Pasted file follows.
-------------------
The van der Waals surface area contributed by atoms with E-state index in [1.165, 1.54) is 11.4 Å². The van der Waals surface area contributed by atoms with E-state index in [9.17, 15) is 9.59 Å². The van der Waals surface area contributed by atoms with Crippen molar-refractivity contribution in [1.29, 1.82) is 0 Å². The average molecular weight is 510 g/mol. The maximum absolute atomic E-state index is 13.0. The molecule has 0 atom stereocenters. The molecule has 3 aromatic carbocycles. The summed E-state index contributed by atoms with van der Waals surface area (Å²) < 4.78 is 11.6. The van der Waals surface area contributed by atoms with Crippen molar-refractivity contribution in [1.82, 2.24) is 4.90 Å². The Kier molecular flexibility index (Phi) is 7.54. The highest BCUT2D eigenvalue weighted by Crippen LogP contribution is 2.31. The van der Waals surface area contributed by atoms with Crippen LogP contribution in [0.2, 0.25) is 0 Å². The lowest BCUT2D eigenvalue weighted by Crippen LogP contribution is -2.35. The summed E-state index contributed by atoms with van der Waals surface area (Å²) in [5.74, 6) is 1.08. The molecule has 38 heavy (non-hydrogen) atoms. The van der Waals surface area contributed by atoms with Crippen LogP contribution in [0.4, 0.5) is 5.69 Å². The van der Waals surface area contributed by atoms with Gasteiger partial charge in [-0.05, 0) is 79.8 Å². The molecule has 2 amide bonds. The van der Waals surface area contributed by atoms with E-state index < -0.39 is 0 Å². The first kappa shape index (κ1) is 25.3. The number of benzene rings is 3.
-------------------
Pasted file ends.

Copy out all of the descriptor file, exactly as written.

The van der Waals surface area contributed by atoms with E-state index in [1.165, 1.54) is 11.4 Å². The van der Waals surface area contributed by atoms with E-state index in [9.17, 15) is 9.59 Å². The van der Waals surface area contributed by atoms with Crippen molar-refractivity contribution in [1.29, 1.82) is 0 Å². The average molecular weight is 510 g/mol. The maximum absolute atomic E-state index is 13.0. The molecule has 0 atom stereocenters. The molecule has 3 aromatic carbocycles. The summed E-state index contributed by atoms with van der Waals surface area (Å²) < 4.78 is 11.6. The van der Waals surface area contributed by atoms with Crippen molar-refractivity contribution in [1.82, 2.24) is 4.90 Å². The Kier molecular flexibility index (Phi) is 7.54. The highest BCUT2D eigenvalue weighted by Crippen LogP contribution is 2.31. The van der Waals surface area contributed by atoms with Crippen LogP contribution in [0.2, 0.25) is 0 Å². The lowest BCUT2D eigenvalue weighted by Crippen LogP contribution is -2.35. The summed E-state index contributed by atoms with van der Waals surface area (Å²) in [5.74, 6) is 1.08. The molecule has 38 heavy (non-hydrogen) atoms. The van der Waals surface area contributed by atoms with Crippen LogP contribution in [0.4, 0.5) is 5.69 Å². The van der Waals surface area contributed by atoms with Gasteiger partial charge in [-0.05, 0) is 79.8 Å². The molecule has 2 amide bonds. The van der Waals surface area contributed by atoms with E-state index < -0.39 is 0 Å². The first kappa shape index (κ1) is 25.3. The number of benzene rings is 3.